Over the years, Jess Brammar – who is vying to become the broadcaster’s executive news editor – launched a series of Left-wing attacks on Twitter. The now-deleted posts have resurfaced and sparked concerns among board members about her apparent bias.
Ironically, if Ms Brammer is confirmed in the role she is expected to uphold the BBC’s alleged rules on impartiality.
Back in 2019, Ms Brammer retweeted an article by a colleague which said “black Brits” were “genuinely considering leaving the UK because of the level of racism, particularly if Boris Johnson wins”.
In her retweet, she said: “It won’t be a surprise to people who live this reality every day, and in admitting my shock I show my ignorance as a white woman.”
In the same year, Ms Brammer said Brexit was like the comedy-drama Better Call Saul “but less funny or interesting or enjoyable”.
Ms Brammer – who was previously deputy editor of Newsnight on BBC Two – urged people to “fight for a properly funded NHS” back in February.
In a tweet about a BBC interview with the Prime Minister, Ms Brammer listed “five things the Prime Minister said that aren’t true”.
More than 16,000 of her past tweets have now been deleted, according to the Telegraph.
Friends said Ms Brammer uses software that automatically deletes her tweets after one month.
Back in January, BBC director-general Tim Davie said BBC reporters must be “activists for impartiality”.
He said: “Do you need the sizzle of partiality to cut through in this space?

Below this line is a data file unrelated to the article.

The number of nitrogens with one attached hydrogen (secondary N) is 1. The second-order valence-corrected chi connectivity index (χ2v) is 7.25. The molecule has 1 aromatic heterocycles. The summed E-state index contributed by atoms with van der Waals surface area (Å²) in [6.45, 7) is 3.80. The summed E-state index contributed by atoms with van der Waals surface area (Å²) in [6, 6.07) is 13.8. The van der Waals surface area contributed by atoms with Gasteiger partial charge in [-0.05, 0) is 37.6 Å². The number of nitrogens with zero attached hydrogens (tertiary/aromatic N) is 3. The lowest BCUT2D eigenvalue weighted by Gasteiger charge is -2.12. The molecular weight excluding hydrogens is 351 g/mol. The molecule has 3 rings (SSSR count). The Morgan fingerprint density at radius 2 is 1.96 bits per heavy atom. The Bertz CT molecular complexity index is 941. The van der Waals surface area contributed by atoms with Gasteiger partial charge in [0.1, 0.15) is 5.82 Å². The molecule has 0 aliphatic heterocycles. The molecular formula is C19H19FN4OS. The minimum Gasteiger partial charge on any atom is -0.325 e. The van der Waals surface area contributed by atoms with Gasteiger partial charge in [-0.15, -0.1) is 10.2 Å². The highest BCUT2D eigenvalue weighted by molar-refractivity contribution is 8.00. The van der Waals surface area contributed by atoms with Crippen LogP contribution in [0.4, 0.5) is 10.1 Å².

“I think it’s really important to say that impartiality isn’t dull.
“It’s not the dry bit of reporting, it is absolutely a real appetite for evidence, for truth, for testimony.
“It can be really good, flavoursome reporting and I think we mustn’t give up… we’ve had some amazing investigative journalism, very compelling reporting for some of these situations around the world and we want to keep making it interesting.
“And I really think it’s very important that those of us fighting for impartial media, for truth-telling, should not give way to: ‘We have to do this in a way that gets the maximum clicks immediately’, but also doesn’t give up on the theatre of it, the emotion of it, all the things we want to bring.”
While addressing BBC staff after his appointment in September, Mr Davie demanded the corporation renew its image of impartiality and warned staff if they are unable to avoid being bias, they should not be working at the BBC.
He said: “If you want to be an opinionated columnist or a partisan campaigner on social media then that is a valid choice, but you should not be working at the BBC.
“Also, we need to explore new ways of delivering impartiality.
“Seeking a wider spectrum of views, pushing out beyond traditional political delineations and finding new voices from across the nation.
“We have begun this work but we can go further.
“I want staff to spend much more time outside the BBC listening to those who pay for us.”
A BBC spokesperson said: “We don’t comment on ongoing recruitment processes.”